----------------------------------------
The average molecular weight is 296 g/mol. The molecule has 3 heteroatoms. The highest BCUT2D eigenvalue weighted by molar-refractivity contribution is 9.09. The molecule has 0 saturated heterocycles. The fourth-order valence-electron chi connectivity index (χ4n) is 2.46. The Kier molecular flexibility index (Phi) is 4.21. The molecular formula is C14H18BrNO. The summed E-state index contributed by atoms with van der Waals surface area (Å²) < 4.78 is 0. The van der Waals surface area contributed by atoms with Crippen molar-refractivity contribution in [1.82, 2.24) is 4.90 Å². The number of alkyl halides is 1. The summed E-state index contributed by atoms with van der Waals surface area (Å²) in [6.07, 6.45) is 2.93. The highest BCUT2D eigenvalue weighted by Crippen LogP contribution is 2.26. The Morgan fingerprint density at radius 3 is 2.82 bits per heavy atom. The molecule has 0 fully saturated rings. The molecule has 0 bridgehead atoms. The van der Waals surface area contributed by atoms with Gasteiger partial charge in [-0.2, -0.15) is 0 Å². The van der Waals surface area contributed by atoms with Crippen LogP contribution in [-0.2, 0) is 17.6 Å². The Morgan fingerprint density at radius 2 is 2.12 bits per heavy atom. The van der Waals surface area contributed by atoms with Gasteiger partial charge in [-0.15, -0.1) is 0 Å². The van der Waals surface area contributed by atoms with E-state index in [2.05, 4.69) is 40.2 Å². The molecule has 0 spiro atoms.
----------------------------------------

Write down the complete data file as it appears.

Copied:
The average molecular weight is 296 g/mol. The molecule has 3 heteroatoms. The highest BCUT2D eigenvalue weighted by molar-refractivity contribution is 9.09. The molecule has 0 saturated heterocycles. The fourth-order valence-electron chi connectivity index (χ4n) is 2.46. The Kier molecular flexibility index (Phi) is 4.21. The molecular formula is C14H18BrNO. The summed E-state index contributed by atoms with van der Waals surface area (Å²) < 4.78 is 0. The van der Waals surface area contributed by atoms with Crippen molar-refractivity contribution in [1.82, 2.24) is 4.90 Å². The number of alkyl halides is 1. The summed E-state index contributed by atoms with van der Waals surface area (Å²) in [6.07, 6.45) is 2.93. The highest BCUT2D eigenvalue weighted by Crippen LogP contribution is 2.26. The Morgan fingerprint density at radius 3 is 2.82 bits per heavy atom. The molecule has 0 fully saturated rings. The molecule has 0 bridgehead atoms. The van der Waals surface area contributed by atoms with Gasteiger partial charge in [-0.2, -0.15) is 0 Å². The van der Waals surface area contributed by atoms with Crippen LogP contribution in [-0.2, 0) is 17.6 Å². The Morgan fingerprint density at radius 2 is 2.12 bits per heavy atom. The van der Waals surface area contributed by atoms with Gasteiger partial charge in [-0.15, -0.1) is 0 Å². The van der Waals surface area contributed by atoms with E-state index in [2.05, 4.69) is 40.2 Å². The molecule has 0 spiro atoms.